Kia ora Restorative Yoga friends.
We hope this reaches you all well. Thank you for joining us at Mana in June - it was an absolute pleasure to be with you and share rest and movement practice, awe walking, song and nourishing food.
We hope you will enjoy these resources including poems, podcasts and a playlist that informed what we explored. Of course there will be another Restorative Yoga retreat next year - we will let you know when the details have been finalised and bookings are available.
Writings, poems and quotes
Held, Matt Licata
“In those moments when we are held, our nervous systems down regulate, our minds soften, our hearts open, and we come into an ancient sort of rest. That rest that we’ve been longing for in a lifetime that always seemed just out of reach. The rest from the becoming.
While our true nature as open, luminous awareness is the ultimate holding environment, as tender human beings we are wired to rest within a relational matrix.
To enter into this field with another – weaved of the alchemical substances of presence and of space – is one of the great mysteries of the embodied world.
Held by another, held within by our own hearts, or held by a star – somehow we are already held. It’s not something we must earn or deserve or search for.
Held by the morning light as it comes into a room, by the song of the birds, by the imaginal world. Infinitely, already held.”
Meditation and Love, Bob Sharpels
Don’t meditate to fix yourself, to heal yourself, to improve yourself, to redeem yourself; rather, do it as an act of love, of deep warm friendship to yourself. In this way there is no longer the need for the subtle aggression of self-improvement, for the endless guilt of not doing enough. It offers the possibility of an end to the ceaseless round of trying so hard that wraps so many of our lives in a knot. Instead there is now meditation as an act of love. How endlessly delightful and encouraging.
The Peace of Wild Things, Wendell Berry
When despair grows in me
and I wake in the middle of the night at the least sound
in fear of what my life and my children’s lives may be,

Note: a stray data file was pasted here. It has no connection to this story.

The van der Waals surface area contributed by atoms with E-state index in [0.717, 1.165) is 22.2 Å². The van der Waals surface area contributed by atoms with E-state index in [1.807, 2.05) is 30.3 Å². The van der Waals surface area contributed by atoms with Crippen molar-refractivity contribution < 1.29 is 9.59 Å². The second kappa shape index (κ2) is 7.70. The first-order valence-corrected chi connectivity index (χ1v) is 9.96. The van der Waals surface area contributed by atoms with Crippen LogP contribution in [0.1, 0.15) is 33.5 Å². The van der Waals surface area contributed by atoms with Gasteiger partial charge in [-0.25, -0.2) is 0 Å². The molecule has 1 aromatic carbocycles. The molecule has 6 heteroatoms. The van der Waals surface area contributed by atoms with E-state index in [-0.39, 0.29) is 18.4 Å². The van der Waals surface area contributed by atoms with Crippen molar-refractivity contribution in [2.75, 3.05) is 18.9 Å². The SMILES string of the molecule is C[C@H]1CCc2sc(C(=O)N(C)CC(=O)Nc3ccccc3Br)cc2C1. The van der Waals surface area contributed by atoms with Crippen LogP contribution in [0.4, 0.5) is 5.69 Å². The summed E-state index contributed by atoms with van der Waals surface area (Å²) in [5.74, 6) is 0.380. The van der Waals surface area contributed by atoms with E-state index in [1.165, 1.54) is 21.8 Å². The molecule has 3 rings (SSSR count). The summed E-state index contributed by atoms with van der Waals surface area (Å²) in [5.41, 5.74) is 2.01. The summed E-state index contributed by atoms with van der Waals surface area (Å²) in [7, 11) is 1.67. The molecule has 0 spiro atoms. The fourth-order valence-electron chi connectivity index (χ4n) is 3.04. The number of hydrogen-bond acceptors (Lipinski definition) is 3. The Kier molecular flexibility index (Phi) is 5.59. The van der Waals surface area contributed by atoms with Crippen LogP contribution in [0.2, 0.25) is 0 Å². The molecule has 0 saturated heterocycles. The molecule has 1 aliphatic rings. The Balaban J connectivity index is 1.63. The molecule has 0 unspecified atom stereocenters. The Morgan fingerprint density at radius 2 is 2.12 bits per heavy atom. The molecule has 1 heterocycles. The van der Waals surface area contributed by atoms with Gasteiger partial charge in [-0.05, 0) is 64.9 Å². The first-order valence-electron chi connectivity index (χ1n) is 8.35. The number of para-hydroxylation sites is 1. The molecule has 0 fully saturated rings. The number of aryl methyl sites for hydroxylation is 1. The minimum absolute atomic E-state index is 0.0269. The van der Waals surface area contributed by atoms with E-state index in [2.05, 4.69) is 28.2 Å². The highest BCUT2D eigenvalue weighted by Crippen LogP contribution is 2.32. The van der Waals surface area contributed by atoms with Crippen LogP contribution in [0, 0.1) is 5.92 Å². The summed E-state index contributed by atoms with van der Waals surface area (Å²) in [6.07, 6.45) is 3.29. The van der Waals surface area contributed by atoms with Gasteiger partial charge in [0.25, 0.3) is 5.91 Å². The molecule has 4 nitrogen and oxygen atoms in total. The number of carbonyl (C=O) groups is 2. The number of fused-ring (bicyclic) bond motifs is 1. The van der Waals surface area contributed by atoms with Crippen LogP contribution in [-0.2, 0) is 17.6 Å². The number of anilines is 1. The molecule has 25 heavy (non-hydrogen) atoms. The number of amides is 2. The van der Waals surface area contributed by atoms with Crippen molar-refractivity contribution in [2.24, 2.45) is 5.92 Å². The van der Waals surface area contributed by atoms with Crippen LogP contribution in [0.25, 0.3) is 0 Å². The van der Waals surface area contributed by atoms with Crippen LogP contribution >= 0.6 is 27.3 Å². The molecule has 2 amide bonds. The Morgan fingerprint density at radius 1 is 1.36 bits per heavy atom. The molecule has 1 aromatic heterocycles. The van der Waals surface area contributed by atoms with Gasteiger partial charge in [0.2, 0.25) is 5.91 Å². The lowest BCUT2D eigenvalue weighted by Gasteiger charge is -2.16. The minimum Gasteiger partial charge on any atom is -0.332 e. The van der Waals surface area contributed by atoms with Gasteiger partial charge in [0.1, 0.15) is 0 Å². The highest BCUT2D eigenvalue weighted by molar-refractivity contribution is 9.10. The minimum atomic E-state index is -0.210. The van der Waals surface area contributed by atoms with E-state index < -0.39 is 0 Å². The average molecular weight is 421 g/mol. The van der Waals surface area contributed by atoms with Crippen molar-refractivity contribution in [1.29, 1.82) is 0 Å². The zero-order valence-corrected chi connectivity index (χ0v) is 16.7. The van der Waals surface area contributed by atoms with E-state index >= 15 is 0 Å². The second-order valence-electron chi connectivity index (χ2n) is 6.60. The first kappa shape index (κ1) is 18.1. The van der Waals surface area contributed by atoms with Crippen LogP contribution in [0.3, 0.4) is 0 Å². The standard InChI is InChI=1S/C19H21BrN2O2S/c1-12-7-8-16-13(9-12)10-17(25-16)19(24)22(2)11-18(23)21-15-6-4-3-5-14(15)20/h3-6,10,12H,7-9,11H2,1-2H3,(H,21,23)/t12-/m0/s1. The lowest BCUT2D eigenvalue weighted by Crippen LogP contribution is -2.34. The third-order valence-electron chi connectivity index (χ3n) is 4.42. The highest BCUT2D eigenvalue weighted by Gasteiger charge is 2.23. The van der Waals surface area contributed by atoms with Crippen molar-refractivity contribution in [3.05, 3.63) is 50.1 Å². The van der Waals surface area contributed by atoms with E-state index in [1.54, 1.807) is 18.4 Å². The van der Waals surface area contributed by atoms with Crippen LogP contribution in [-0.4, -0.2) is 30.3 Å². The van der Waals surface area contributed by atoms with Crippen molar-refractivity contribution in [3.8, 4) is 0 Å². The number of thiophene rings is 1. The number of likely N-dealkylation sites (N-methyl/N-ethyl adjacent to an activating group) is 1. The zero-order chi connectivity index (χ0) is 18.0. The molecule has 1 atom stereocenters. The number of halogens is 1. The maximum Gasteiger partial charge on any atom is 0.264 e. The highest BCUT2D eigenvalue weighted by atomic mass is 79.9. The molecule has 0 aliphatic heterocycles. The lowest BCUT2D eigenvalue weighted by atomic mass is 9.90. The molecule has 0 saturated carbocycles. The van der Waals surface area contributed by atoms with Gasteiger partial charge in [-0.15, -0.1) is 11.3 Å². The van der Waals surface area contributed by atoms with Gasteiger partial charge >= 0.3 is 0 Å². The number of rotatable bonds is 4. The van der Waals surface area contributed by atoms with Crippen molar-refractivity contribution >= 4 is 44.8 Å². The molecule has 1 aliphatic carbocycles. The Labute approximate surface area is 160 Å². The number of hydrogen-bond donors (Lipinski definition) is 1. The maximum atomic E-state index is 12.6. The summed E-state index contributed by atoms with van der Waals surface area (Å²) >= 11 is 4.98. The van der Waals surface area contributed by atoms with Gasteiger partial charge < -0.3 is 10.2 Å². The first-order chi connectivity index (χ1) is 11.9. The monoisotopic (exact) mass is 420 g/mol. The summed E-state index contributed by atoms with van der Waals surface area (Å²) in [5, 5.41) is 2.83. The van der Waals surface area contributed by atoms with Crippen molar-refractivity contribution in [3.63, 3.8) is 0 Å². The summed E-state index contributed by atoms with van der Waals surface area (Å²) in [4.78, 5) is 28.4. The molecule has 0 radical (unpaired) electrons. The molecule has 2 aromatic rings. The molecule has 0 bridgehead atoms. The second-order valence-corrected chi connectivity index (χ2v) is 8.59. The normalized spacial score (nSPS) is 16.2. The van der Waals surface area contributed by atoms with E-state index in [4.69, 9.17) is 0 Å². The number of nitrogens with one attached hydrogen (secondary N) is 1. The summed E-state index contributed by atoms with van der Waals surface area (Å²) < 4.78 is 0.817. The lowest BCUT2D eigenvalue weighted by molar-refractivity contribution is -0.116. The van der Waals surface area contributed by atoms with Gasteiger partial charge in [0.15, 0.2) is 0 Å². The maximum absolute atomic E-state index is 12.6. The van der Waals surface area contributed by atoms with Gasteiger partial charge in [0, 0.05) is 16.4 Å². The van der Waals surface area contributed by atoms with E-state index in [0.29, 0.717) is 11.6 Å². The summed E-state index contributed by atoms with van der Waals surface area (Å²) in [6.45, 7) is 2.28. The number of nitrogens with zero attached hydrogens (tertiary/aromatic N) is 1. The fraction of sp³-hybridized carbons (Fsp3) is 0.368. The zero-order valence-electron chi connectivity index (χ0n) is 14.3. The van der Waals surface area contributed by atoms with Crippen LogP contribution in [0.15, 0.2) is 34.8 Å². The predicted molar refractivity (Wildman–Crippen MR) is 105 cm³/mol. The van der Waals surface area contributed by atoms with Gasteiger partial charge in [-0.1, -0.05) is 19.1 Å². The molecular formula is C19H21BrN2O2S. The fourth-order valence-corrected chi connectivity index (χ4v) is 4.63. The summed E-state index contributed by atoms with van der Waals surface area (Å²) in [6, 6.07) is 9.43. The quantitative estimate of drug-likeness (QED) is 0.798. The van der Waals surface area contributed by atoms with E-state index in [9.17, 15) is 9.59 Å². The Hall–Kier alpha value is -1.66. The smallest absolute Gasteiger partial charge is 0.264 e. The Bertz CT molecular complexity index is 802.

I go and lie down where the wood drake
rests in his beauty on the water, and the great heron feeds.
I come into the peace of wild things
who do not tax their lives with forethought
of grief. I come into the presence of still water.
And I feel above me the day-blind stars waiting for their light.
For a time I rest in the grace of the world, and am free.
The Wild Geese, Mary Oliver
You do not have to be good.
You do not have to walk on your knees for a hundred miles through the desert, repenting.
You only have to let the soft animal inside your body love what it loves.
Tell me about despair, yours, and I’ll tell you mine.
Meanwhile the world goes on.
Meanwhile the sun and the clear pebbles of rain are moving across the landscape,
over the prairies and the deep trees,
the mountains and the rivers.
Meanwhile the wild geese, high in the clear blue air,
Are heading home again.
Whoever you are, no matter how lonely, the world offers itself to your imagination,
calls to you like the wild geese, harsh and exciting –
over and over announcing your place in the family of things.
“Going at the speed of the body.”
Rainer Maria Rilke, Rilke’s Book of Hours: Love Poems to God
How surely gravity’s law,
strong as an ocean current,
takes hold of even the smallest thing
and pulls it toward the heart of the world.
Each thing — each stone, blossom, child — is held in place.
If we surrendered to earth’s intelligence
we could rise up rooted, like trees.
So, like children, we begin again
to learn from the things …
This is what the things can teach us:
patiently to trust our heaviness.
Even a bird has to do that
before it can fly.
The Playground, Tula Ghoshal (age 12)
I sit in the warm sun on dry bark.
I can hear the birds singing sweetly
and the bees buzzing busily.
The trees around me sway in the soft breeze like seaweed.
The lush green leaves are dancing peacefully around me.
Clouds are slowly walking across the sky.
Deep red flowers are drooping on a bush nearby like heavy rain drops.
The ropes of the playground swing gently,
the wind whispers secretively.
The sunbeams glisten in my face,
shielding the soft breeze.
I carefully pick up a handful of bark,
I let it sift through my fingers
slowly as though it were flour.
I feel a sense of belonging,
of safety and of happiness.